Berghaus Ignite Hoodie II | First Look - Outdoors Magic

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Berghaus Ignite Hoodie II | First Look

This autumn 2013, Berghaus is all about its water-resistant Hydrodown jackets and we have a couple of those on the go right now waiting for a cold damp winter, but the brand still has synthetically-insulated jackets like this PrimaLoft-filled  Ignite Hoodie II on its roster.

Insulation Evolving

It’s an interesting time for synthetic insuation – the new Polartec Alpha – see our recent reviews – seems to have cornered the market for use on the move and water-resistant down has made real feathers a bit more resilient in damp conditions, so is there still room for bulkier synthetics like PrimaLoft?

Our answer would be yes, if you want a knock-about insulation stand-by garment for cold, damp conditions, synthetic fills like PrimaLoft still, in our experience, out-perform water-resistant down when the going gets wet – we see it as more of an insurance policy than anything else – and Alpha, for all its plus points, isn’t that warm, particularly when you factor in more breathable but less wind resistant outer fabrics.

Still Space In The World For Synthetics

So, that’s a long-winded way of saying, that we still reckon there’s space in the world for conventional synthetic jackets like the Ignite Hoodie and for fills like PrimaLoft, which is arguably the best synthetic out there for a combination of damp resistance – it’s hydrophobic – compressibility and warmth.

Zoned Fill

The stuff in the Ignite is PrimaLoft One with 100g fill in the main body and lighter 60g fill in the sleeves. That, together with highly wind-resistant Pertex Microlite fabrics mean and overall weight of 470g measured for a medium on our digital balance.

That’s not super light, but it’s not massively heavy either, certainly well within the realms of portability for a winter mountain walker or climber. There’s a mesh stuff-sac too and it packs down to a reasonable, medium-ish lump.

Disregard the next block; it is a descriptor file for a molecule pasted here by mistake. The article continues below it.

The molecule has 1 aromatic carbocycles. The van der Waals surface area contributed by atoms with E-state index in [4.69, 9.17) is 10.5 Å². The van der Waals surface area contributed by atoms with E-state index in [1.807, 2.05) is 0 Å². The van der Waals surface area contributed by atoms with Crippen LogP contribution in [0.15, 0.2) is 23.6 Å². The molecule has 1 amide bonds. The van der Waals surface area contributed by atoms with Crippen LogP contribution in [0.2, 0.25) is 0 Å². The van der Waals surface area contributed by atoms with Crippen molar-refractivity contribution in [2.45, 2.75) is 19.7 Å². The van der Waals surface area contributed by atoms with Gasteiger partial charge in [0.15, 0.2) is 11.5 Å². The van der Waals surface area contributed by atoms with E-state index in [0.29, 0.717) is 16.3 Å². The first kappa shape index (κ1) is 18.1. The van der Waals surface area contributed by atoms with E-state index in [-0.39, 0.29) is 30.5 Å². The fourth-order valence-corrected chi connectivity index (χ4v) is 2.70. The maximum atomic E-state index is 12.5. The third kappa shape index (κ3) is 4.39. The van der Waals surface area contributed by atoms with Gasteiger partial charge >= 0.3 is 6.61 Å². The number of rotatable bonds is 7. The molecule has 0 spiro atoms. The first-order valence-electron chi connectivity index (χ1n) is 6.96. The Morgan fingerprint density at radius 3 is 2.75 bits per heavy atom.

Cut is slim rather than belay-jacket voluminous and works just right for us worn over a micro-fleece or PowerStretch mid-layer jacket and we reckon would also fit over a close-cut shell. It’s a medium sort of length too in a ‘just right’ sort of way.

Detailed Refinement

What we do like is the way Berghaus has refined its details over the past few years. The hem is adjustable with captive drawcords held out of the way and the cuffs use an expanding stretch gusset – similar to the one on an Arc’teryx Atom – to give a slim profile and close but expandable fit – and finally, the hood is a proper mountain one.

That means that while it’s not helmet compatible – you can wear one over the hood if you choose to though – it has full adjustment with captive face cords and a top cord which grips your head for gaze-ward coordinated movement, plus ther’s enough chin and lower face protection to snug things up to at least nose level.

There’s a mildly stiffened peak too, that considering its not that stiff, still seems to offer decent resistance to being flipped upwards by the wind. You could, of course, use this sort of jacket on the move, though you can expect to get quite sweaty, but mostly it’s intended for static use during stops. And with that in mind, there are two zipped hand-warmer pockets with the insulation on the outside and single zipped chest-pockets inside and out.

In terms of insulation we’d say it’s at a sort of ‘medium warm’ level. Not as cosy as heavier synthetics or fat box-walled  down stuff, but about right for general UK winter use. For belay jacket use by the way, we’d suggest you need to go up a size and ideally we’d have preferred an over-the-helmet hood for that application.

Initial Thoughts

Overall the Ignite Hoodie looks like a nicely cut middle-point between warmth and weight. Rab’s new Xenon X Hoodie is slightly lighter, though we’d expect it to be a little less warm with 60g insulation throughout, while the Generator Alpine weighs close to 600g. Mountain Equipment’s offerings are similarly spaced around it, which puts the Ignite in a sort of interesting middle-ground, warmer than the real lightweights, lighter than the nearest equivalents.

All we need now is winter and some proper testing cold, damp, wet British conditions… The Ignite Hoodie II is priced at £150. More information at

Hood seems decently protective and is adjustable front and rear.
Cuff design echoes Arc’teryx Atom SV, close but stretchy.
Two hand-warmer pockets, internal and external chest ones and a baffled main-zip.
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